Has much changed for the Oilers under Jay Woodcroft?

It's been a positive start for the Edmonton Oilers under new coach Jay Woodcroft.

With a 3-0 win over the Philadelphia Flyers on Tuesday night, Edmonton improved to 7-3-0 under the former farmhand and moved back into the eighth seed in the NHL's Western Conference.

Its only losses have come to Minnesota, Tampa Bay and Carolina, for what it's worth.

As it always is with the Oilers, there should be some reluctance to draw firm conclusions — especially from a highly limited 10-game sample. But it is worth digging into the details since the switch to Woodcroft to at least explore whether or not the Oilers are better off and can indeed salvage the season.

For the most part, the numbers are encouraging. Edmonton has outscored the underlying data, unsustainably claiming just short of 60 percent of the total goals. That's several points above what's expected, naturally, but the Oilers have earned a greater share than the opponents and have deserved to win games and gain ground in the standings overall.

As is the case with many small samples, or streaks that can be considered hot or cold, teams spend less time in what would be considered normal on-ice conditions.

For example, while the Oilers were labouring through the final two months of Dave Tippett's abbreviated third season at the helm, they spent more time trailing than all but two others teams. They found themselves in that spot primarily because they couldn't get saves early in games, but it also undoubtedly contributed to the Oilers piling up better underlying numbers when compared to the first half of the season based on the fact that they were constantly chasing games.

Edmonton Oilers' Leon Draisaitl, right, and Darnell Nurse celebrate after Draisaitl's goal during the first period against the Philadelphia Flyers. (AP Photo/Matt Slocum)

Running counter, Edmonton had deficits in most shot-based metrics in its 16-6-0 start over the first half under Tippett in large part because it played with the lead longer than more than two thirds of the league.

What's interesting about the last 10 games is that they are spending lots of time leading and lots of time trailing — fifth-most, in fact, in each category. On balance, the numbers are better than they were at either extreme under Tippett.

Unsurprisingly, the biggest change has been in net. Edmonton's netminders have combined to reach an acceptable standard for a postseason-bound team, turning in a .918 mark over the last 10 games. The issue is that Mikko Koskinen is nearly entirely responsible for that standard being met, stopping pucks at a .936 mark over three spectacular starts. Despite less usage, Koskinen has propped up Mike Smith, who has had three good starts, two dreadful appearances and one other that would be considered just OK.

This is, of course, a departure from what's been the norm — the Koskinen part. Before this latest rebound, Koskinen's save percentage fell to .900 on the season after an .886 stretch in the second half of Tippett's tenure.

Koskinen isn't eager to take all the credit; the netminder sees a renewed effort to team defence as the reason for his performance uptick.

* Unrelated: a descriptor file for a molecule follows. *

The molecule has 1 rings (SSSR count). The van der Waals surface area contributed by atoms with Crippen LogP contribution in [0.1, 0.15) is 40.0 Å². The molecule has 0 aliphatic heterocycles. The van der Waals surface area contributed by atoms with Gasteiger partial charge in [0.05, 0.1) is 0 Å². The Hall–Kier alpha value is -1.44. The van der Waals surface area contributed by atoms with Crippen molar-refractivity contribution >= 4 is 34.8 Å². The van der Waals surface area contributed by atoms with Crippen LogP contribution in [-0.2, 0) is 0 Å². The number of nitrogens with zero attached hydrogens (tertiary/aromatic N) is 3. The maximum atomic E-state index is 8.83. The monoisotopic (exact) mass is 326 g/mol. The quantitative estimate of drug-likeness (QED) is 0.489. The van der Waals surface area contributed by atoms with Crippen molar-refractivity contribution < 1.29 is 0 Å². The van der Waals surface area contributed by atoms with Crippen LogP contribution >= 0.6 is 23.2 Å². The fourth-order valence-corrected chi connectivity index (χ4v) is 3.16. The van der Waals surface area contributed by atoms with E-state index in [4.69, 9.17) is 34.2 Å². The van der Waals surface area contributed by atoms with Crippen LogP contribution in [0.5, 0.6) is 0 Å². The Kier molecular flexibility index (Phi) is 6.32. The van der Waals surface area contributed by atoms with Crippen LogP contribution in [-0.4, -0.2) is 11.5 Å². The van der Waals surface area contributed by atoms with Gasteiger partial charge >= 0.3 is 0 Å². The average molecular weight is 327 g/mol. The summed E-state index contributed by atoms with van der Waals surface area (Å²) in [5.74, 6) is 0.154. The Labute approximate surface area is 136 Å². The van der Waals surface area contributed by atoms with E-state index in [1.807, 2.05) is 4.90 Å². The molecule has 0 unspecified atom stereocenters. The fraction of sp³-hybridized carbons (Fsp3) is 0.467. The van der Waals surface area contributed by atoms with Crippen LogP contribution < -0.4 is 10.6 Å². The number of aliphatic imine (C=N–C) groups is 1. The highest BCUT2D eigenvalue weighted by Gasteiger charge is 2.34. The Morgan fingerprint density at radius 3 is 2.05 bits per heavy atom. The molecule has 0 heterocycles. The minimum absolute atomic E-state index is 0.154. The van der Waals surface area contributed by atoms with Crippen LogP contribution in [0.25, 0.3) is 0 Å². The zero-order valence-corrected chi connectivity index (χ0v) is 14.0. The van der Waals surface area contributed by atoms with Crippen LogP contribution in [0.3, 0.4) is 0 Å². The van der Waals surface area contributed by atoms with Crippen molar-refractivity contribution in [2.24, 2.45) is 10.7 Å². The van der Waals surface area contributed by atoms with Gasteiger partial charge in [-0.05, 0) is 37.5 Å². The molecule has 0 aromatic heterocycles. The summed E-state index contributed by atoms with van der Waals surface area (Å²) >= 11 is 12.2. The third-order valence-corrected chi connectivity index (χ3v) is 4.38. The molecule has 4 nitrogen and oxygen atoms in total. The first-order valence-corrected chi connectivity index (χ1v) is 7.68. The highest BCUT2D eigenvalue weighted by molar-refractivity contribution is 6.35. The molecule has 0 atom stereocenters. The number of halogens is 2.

"It’s like 20 guys out there who are playing well," Koskinen said, via Sportsnet's Mark Spector, following the win over Philly. “Not only the goalie or a couple of guys. It’s everyone.”

There are a few other things that stand out.

For one, Connor McDavid looks like the best player in the world again, counting as many points as any player league-wide since the switch to Woodcroft. His 49 shots leads the NHL, too, and his six goals and 16 points has him closer to last season's legendary on-average output.

What's also notable is Leon Draisaitl's interesting stat line. He hasn't been on McDavid's level offensively since the switch, though he continues to jockey with Auston Matthews for the Rocket Richard lead. However despite an on-ice expected goals rate in the red, Draisaitl has 9-0 individual on-ice goal differential at even strength over the last 10 games. Fortune has no doubt favoured the league's co-leading goal scorer.

What would also defy logic is Derek Ryan's impact under Woodcroft. Ryan's five 5-on-5 goals leads the Oilers through the last 10 games and happens to be as many as Matthews has scored over the same time frame while appearing to re-cement himself as the game's preeminent sniper. A non-scorer, Ryan has made up for the absences of Ryan Nugent-Hopkins and Jesse Puljujarvi, and the lack of production from Evander Kane.

But by far the biggest and most encouraging change under Woodcroft is the measure of cohesiveness he seems to have brought to the group, which Koskinen was keen to highlight after Tuesday's win.

Several Oilers spoke out about the lack of organization, especially from a defensive standpoint, in the immediate aftermath of Tippett's dismissal. Those previously-withheld insights into the cracks in the team's structure seem to have been filled and reflected in the tighter-checking and more structured style that Edmonton has employed and built upon over the last two-and-a-half weeks.

The best part is that it hasn't come at the expense of the team's top-end talent.

The Oilers will be fitting tooth and nail to enter the playoffs and from there, there are no certainties. But there have been temporary fixes under Woodcroft, which if anything gives them a chance.

General manager Ken Holland said weeks before firing Tippett that he doesn't believe in firing coaches, but acknowledged that there is a time and place.

In the 10 games since, it at least seems clear the Oilers had reached that point.

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